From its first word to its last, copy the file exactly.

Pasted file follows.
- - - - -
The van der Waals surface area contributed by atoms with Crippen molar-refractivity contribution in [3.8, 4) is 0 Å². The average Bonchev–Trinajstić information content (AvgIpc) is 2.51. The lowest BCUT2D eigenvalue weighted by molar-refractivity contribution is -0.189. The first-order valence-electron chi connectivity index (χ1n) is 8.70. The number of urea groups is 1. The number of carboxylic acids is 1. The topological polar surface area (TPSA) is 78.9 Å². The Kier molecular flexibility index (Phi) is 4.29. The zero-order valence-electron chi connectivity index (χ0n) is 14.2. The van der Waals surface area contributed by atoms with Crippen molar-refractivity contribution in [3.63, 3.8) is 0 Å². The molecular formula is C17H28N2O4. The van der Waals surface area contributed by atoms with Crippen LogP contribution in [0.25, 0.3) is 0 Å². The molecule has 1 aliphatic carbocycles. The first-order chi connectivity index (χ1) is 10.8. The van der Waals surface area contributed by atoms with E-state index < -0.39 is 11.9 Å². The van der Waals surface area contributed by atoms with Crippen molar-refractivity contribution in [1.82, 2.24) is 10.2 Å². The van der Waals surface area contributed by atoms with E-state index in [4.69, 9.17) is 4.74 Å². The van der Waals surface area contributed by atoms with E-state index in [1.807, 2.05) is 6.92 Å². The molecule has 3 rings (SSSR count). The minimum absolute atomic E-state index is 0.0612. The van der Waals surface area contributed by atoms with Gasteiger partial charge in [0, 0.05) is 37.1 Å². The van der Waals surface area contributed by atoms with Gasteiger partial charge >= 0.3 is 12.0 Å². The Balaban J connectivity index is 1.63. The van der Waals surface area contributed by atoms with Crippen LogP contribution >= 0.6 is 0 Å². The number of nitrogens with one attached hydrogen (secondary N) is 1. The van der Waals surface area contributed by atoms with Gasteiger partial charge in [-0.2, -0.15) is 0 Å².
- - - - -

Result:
The van der Waals surface area contributed by atoms with Crippen molar-refractivity contribution in [3.8, 4) is 0 Å². The average Bonchev–Trinajstić information content (AvgIpc) is 2.51. The lowest BCUT2D eigenvalue weighted by molar-refractivity contribution is -0.189. The first-order valence-electron chi connectivity index (χ1n) is 8.70. The number of urea groups is 1. The number of carboxylic acids is 1. The topological polar surface area (TPSA) is 78.9 Å². The Kier molecular flexibility index (Phi) is 4.29. The zero-order valence-electron chi connectivity index (χ0n) is 14.2. The van der Waals surface area contributed by atoms with Crippen molar-refractivity contribution in [3.63, 3.8) is 0 Å². The molecular formula is C17H28N2O4. The van der Waals surface area contributed by atoms with Crippen LogP contribution in [0.25, 0.3) is 0 Å². The molecule has 1 aliphatic carbocycles. The first-order chi connectivity index (χ1) is 10.8. The van der Waals surface area contributed by atoms with E-state index < -0.39 is 11.9 Å². The van der Waals surface area contributed by atoms with Crippen molar-refractivity contribution in [1.82, 2.24) is 10.2 Å². The van der Waals surface area contributed by atoms with E-state index in [4.69, 9.17) is 4.74 Å². The van der Waals surface area contributed by atoms with E-state index in [1.807, 2.05) is 6.92 Å². The molecule has 3 rings (SSSR count). The minimum absolute atomic E-state index is 0.0612. The van der Waals surface area contributed by atoms with Gasteiger partial charge in [0, 0.05) is 37.1 Å². The van der Waals surface area contributed by atoms with Gasteiger partial charge >= 0.3 is 12.0 Å². The Balaban J connectivity index is 1.63. The van der Waals surface area contributed by atoms with Crippen LogP contribution >= 0.6 is 0 Å². The number of nitrogens with one attached hydrogen (secondary N) is 1. The van der Waals surface area contributed by atoms with Gasteiger partial charge in [-0.2, -0.15) is 0 Å².